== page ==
Oyster Imports as a Vector for the Introduction of Alien Species into Northern and Western European Coastal Waters
In western and northern Europe there have been deliberate introductions of European flat oyster (Ostrea edulis), American oyster (Crassostrea virginica), Pacific oyster (C. gigas, including the so-called Portuguese oyster ‘C. angulata’), New Zealand oyster (Tiostrea lurida), hard clam (Mercenaria mercenaria), and Manila clam (Tapes philippinarum). Between about 1870 and 1939 tens of millions of Crassostrea virginica were introduced from the Atlantic coast of North America. However, C. virginica has been unable to establish itself in Europe. For 5 other species it is very likely that they have been introduced with American oysters. Between 1964 and about 1980 C. gigas was imported on a large scale from Japan and the Pacific coast of Canada and the USA. It has established itself in Europe permanently. C gigas brought its own parasites and the imports were accompanied by the import of more than 20 species of animals. Most of these observed imports failed, however, and only about 5–6 species seem to have established themselves in European waters. As a vector for the introduction of exotic species into the North Sea area, oyster imports are slightly more important than transport on ship’s hulls, and clearly more important than introductions through ballast water. In the Dutch Oosterschelde estuary Japanese oysters interfere with the recreational use of the estuary because of their razor-sharp shells. They also seem to have changed the ecological conditions in the estuary: coinciding with the increase of the oysters, mussels and cockles decrease, as does the oystercatcher (Haematopus ostralegus). It is not yet clear if this is a causal relationship. In the Wadden Sea near the island of Sylt, C. gigas established itself as an epibiont on mussel beds, and seems to be at the verge of transforming mussel beds into oyster reefs.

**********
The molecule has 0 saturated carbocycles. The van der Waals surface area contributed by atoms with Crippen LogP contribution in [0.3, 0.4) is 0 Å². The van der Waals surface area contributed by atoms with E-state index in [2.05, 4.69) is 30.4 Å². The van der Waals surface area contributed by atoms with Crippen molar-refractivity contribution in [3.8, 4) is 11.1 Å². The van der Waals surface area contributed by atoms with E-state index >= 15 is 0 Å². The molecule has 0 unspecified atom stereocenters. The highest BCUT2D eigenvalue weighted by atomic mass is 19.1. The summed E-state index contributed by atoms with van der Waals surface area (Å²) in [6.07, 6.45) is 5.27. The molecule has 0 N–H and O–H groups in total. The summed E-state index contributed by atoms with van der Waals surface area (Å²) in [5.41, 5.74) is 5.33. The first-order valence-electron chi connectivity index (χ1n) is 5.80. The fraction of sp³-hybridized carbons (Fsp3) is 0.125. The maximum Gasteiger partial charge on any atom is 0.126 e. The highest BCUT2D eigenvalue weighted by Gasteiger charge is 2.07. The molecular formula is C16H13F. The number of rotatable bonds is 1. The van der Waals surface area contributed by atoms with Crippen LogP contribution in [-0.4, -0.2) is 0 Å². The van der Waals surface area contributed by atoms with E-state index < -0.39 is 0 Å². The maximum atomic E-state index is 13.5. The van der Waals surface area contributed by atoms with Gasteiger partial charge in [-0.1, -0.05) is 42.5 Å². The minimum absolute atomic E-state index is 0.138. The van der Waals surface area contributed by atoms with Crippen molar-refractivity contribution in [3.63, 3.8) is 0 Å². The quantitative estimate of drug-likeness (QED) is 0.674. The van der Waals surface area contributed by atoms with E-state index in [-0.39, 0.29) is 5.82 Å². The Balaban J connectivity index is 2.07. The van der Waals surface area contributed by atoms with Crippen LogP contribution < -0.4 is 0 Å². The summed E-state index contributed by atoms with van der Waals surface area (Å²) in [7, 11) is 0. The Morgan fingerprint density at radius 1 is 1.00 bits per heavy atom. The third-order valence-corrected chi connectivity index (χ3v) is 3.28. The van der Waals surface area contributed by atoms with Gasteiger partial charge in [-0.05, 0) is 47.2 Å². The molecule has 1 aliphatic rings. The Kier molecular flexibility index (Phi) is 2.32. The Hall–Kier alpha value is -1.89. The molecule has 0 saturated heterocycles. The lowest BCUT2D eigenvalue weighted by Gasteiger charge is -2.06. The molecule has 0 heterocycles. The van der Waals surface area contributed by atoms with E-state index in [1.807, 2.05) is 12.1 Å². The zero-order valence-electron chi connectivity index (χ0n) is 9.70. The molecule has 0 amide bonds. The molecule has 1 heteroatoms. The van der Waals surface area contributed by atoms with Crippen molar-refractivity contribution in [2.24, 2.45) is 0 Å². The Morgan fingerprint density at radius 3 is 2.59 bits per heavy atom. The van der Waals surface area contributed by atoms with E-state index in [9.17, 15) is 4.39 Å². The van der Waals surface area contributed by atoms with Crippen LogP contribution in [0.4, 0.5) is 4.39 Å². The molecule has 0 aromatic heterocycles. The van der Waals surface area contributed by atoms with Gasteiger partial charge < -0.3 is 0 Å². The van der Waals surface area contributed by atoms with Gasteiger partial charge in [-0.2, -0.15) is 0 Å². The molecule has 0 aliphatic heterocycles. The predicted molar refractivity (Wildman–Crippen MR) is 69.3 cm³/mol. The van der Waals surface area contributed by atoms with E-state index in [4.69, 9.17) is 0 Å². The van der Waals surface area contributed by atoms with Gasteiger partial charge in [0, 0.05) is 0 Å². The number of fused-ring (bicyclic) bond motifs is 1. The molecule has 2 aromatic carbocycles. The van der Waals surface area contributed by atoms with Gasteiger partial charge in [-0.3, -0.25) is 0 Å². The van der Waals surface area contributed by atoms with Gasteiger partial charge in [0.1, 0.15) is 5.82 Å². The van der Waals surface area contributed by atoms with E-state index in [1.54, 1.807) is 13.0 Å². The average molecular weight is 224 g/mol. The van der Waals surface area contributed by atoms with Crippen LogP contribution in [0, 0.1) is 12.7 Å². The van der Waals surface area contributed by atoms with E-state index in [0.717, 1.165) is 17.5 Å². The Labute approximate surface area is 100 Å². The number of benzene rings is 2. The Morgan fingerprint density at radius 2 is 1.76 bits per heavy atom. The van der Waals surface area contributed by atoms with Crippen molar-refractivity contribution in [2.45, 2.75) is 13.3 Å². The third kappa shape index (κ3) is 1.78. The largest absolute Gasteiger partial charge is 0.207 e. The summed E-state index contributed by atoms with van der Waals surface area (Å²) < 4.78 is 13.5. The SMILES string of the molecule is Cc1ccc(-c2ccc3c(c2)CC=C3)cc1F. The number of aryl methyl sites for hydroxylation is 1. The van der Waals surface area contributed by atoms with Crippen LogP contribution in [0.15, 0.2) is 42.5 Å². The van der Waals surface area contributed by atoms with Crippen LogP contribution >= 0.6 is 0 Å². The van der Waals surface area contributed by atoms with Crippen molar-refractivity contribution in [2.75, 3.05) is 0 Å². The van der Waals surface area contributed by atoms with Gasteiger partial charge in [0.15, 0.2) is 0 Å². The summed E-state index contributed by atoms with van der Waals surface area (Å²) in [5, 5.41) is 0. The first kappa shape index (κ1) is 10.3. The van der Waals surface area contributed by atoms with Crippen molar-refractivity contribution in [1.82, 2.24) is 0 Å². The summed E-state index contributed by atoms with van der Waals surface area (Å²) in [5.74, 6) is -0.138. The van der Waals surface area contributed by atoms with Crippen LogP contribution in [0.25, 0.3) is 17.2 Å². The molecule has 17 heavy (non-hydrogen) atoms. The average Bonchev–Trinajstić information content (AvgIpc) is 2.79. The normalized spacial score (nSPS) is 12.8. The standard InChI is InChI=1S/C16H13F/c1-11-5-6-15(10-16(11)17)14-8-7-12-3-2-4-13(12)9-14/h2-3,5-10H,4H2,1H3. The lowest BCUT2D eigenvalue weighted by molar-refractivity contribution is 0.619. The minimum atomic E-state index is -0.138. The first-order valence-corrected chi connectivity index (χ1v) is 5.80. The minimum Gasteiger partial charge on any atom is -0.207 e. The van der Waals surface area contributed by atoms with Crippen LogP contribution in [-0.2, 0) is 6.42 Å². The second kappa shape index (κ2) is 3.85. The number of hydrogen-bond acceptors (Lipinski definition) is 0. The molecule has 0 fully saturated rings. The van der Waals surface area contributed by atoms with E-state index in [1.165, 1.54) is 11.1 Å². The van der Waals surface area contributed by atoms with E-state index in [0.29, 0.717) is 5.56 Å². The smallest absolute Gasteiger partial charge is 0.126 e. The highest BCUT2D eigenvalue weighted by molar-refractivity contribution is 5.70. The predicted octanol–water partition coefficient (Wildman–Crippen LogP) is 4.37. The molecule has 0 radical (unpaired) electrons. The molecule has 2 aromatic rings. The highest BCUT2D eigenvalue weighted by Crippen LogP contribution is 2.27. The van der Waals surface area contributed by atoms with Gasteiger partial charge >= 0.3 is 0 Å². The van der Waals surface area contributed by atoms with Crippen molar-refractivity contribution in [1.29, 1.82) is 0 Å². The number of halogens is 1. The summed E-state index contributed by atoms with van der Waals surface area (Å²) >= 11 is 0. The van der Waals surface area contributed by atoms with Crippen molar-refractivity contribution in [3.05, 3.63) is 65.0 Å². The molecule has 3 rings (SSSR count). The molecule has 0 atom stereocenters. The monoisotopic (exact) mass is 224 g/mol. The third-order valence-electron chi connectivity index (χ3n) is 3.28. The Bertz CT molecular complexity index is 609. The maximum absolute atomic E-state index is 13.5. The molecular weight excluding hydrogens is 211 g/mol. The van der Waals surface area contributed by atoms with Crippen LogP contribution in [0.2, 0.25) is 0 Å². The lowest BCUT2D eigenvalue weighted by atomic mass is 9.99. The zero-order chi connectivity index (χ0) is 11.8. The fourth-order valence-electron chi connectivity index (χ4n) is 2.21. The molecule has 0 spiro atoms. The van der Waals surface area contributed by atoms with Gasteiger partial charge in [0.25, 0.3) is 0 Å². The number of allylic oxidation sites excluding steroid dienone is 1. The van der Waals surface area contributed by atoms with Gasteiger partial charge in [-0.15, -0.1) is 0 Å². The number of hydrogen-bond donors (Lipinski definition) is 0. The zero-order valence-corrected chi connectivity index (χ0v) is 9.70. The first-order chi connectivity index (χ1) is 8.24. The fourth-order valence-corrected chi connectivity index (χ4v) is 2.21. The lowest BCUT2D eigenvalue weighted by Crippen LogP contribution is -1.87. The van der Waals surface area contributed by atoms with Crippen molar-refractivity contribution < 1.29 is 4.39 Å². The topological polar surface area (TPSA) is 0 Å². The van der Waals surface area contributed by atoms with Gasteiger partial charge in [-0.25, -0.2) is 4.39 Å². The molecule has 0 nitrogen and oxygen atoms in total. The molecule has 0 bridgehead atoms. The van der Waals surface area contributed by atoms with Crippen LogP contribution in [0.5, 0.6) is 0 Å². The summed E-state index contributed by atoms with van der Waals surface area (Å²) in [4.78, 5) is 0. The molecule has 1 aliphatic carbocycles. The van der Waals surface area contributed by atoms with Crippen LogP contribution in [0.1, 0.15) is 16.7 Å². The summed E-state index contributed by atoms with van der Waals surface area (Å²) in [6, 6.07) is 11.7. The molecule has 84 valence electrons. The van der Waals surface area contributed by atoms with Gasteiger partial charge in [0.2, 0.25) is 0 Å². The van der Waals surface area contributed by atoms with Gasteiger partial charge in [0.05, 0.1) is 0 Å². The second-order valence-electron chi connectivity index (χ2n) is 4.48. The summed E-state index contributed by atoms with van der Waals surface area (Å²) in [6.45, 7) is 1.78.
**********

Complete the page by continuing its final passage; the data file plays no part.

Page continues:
KeywordsExotic Species Ballast Water Pacific Oyster Oyster Reef Manila Clam
Unable to display preview. Download preview PDF.